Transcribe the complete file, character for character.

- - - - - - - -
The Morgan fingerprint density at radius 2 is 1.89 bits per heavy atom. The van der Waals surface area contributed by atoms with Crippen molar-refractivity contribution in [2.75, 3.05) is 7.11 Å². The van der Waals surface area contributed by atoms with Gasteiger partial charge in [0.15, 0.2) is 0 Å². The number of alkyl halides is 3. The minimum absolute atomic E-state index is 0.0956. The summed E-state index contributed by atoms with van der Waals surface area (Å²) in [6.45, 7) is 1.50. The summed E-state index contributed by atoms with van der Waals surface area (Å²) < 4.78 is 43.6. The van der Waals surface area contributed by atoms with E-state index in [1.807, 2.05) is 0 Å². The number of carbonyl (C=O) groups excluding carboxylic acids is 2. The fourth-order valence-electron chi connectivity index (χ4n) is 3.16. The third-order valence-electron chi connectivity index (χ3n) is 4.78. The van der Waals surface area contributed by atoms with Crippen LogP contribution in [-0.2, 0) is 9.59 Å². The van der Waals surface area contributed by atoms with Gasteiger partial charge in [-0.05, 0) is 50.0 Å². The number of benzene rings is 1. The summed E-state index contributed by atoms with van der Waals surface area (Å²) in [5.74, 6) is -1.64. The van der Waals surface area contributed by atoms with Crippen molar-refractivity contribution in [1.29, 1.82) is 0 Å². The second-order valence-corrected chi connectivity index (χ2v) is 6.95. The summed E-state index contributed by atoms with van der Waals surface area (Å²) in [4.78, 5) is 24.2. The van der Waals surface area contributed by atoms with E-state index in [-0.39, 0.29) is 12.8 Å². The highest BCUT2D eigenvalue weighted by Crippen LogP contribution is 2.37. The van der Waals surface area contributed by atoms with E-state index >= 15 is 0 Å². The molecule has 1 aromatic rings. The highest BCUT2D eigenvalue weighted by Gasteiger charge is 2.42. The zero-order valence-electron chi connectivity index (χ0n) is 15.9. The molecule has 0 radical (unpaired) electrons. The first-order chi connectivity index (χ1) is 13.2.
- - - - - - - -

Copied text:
The Morgan fingerprint density at radius 2 is 1.89 bits per heavy atom. The van der Waals surface area contributed by atoms with Crippen molar-refractivity contribution in [2.75, 3.05) is 7.11 Å². The van der Waals surface area contributed by atoms with Gasteiger partial charge in [0.15, 0.2) is 0 Å². The number of alkyl halides is 3. The minimum absolute atomic E-state index is 0.0956. The summed E-state index contributed by atoms with van der Waals surface area (Å²) in [6.45, 7) is 1.50. The summed E-state index contributed by atoms with van der Waals surface area (Å²) < 4.78 is 43.6. The van der Waals surface area contributed by atoms with E-state index in [1.807, 2.05) is 0 Å². The number of carbonyl (C=O) groups excluding carboxylic acids is 2. The fourth-order valence-electron chi connectivity index (χ4n) is 3.16. The third-order valence-electron chi connectivity index (χ3n) is 4.78. The van der Waals surface area contributed by atoms with Crippen LogP contribution in [-0.2, 0) is 9.59 Å². The van der Waals surface area contributed by atoms with Gasteiger partial charge in [-0.05, 0) is 50.0 Å². The number of benzene rings is 1. The summed E-state index contributed by atoms with van der Waals surface area (Å²) in [5.74, 6) is -1.64. The van der Waals surface area contributed by atoms with Crippen molar-refractivity contribution in [1.29, 1.82) is 0 Å². The second-order valence-corrected chi connectivity index (χ2v) is 6.95. The summed E-state index contributed by atoms with van der Waals surface area (Å²) in [4.78, 5) is 24.2. The van der Waals surface area contributed by atoms with E-state index in [-0.39, 0.29) is 12.8 Å². The highest BCUT2D eigenvalue weighted by Crippen LogP contribution is 2.37. The van der Waals surface area contributed by atoms with E-state index >= 15 is 0 Å². The molecule has 1 aromatic rings. The highest BCUT2D eigenvalue weighted by Gasteiger charge is 2.42. The zero-order valence-electron chi connectivity index (χ0n) is 15.9. The molecule has 0 radical (unpaired) electrons. The first-order chi connectivity index (χ1) is 13.2.